Thursday, May 8, 2014

In the News: Hyponatremia guidelines Part 1


The NDT paper on clinical practice guidelines suggests some interesting changes in diagnosis and treatment in hyponatremia.  In the series of posts , we shall highlight the major findings of their report.

Pathophysiology update:
1.       Once the hyponatremia has been deemed hypotonic – the first test recommended is urine osmolarity and the break down after that is interesting.  If urine osm<100Mosm/kg, primary polydipsia and water intoxication is considered a likely potential.  If urine osm>100, we go into our usual categories and then order a urine Na.  If urine Na <30, low effective arterial volume is deemed and volume exam will determine next cause( from volume loss to CHF).  If urine Na>30, one either has kidney disease or diuretic use and or if ECF is reduced could be renal salt wasting or cerebral salt wasting. But if normal ECF- then SIAD.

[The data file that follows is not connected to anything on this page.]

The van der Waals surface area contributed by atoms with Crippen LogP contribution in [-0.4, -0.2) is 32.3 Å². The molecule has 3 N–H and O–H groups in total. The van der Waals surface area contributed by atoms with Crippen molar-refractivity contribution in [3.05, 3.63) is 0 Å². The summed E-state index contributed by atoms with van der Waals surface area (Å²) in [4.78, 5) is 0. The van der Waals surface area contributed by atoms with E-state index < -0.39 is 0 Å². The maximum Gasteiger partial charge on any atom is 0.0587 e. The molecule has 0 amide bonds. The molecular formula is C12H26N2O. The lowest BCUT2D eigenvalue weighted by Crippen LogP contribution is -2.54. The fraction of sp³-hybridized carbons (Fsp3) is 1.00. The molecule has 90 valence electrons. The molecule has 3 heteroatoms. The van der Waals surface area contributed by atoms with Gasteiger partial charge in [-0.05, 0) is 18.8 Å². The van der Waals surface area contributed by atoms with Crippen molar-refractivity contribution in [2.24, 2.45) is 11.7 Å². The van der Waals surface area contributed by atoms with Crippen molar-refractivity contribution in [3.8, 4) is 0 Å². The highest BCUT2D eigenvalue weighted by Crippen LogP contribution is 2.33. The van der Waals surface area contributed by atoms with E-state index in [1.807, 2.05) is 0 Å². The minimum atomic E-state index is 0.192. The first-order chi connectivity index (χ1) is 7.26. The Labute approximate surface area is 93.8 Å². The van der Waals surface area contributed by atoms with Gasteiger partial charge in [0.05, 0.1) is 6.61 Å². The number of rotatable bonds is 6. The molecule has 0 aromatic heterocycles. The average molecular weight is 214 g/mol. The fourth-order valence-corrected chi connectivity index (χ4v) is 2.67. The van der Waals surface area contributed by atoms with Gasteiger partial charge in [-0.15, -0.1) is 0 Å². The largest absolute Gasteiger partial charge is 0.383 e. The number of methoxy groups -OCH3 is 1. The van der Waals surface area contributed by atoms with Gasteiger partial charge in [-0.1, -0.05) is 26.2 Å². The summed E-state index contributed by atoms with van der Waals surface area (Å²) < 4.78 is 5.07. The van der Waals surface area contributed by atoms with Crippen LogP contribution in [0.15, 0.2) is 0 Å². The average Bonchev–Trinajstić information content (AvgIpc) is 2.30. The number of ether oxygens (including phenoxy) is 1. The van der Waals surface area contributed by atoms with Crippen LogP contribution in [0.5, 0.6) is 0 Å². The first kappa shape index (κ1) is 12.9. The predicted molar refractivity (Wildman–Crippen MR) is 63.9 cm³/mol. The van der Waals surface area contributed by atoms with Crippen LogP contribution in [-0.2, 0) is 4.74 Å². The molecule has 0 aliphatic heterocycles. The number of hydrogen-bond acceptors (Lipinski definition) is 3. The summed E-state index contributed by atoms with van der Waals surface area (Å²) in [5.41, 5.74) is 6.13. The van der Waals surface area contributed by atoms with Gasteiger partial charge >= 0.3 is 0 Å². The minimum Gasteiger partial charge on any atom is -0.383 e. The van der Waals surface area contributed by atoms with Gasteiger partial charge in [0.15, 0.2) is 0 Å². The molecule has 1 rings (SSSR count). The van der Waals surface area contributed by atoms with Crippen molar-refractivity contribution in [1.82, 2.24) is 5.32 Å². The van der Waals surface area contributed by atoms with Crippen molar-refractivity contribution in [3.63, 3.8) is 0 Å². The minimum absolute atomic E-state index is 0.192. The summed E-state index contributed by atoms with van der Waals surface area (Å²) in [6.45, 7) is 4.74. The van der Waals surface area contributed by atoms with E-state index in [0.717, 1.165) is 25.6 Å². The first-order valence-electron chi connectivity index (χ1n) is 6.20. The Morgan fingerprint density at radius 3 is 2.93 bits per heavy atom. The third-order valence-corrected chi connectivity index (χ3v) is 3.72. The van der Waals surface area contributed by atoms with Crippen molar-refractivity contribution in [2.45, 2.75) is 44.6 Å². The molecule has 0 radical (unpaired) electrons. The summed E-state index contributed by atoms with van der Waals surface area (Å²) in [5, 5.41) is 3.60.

2.       A nice table on page 21 discusses the much debated SIADH vs cerebral salt wasting.  While uric acid in the serum is same in both, it’s the BUN that is usually low in SIADH.  Urine volume is much higher in cerebral salt wasting.  And patients are usually orthostatic in the later. CVP is also low in the later.
      
    For full details click here



1 comment:

  1. Normal water intoxication, in the beginning, appears to be an extremely minor illness yet unbeknownst for some, water intoxication, or even dilutional hyponatremia, in case eventually left unattended can result in coma, actually passing away. click here http://survival-mastery.com/med/health/water-intoxication.html

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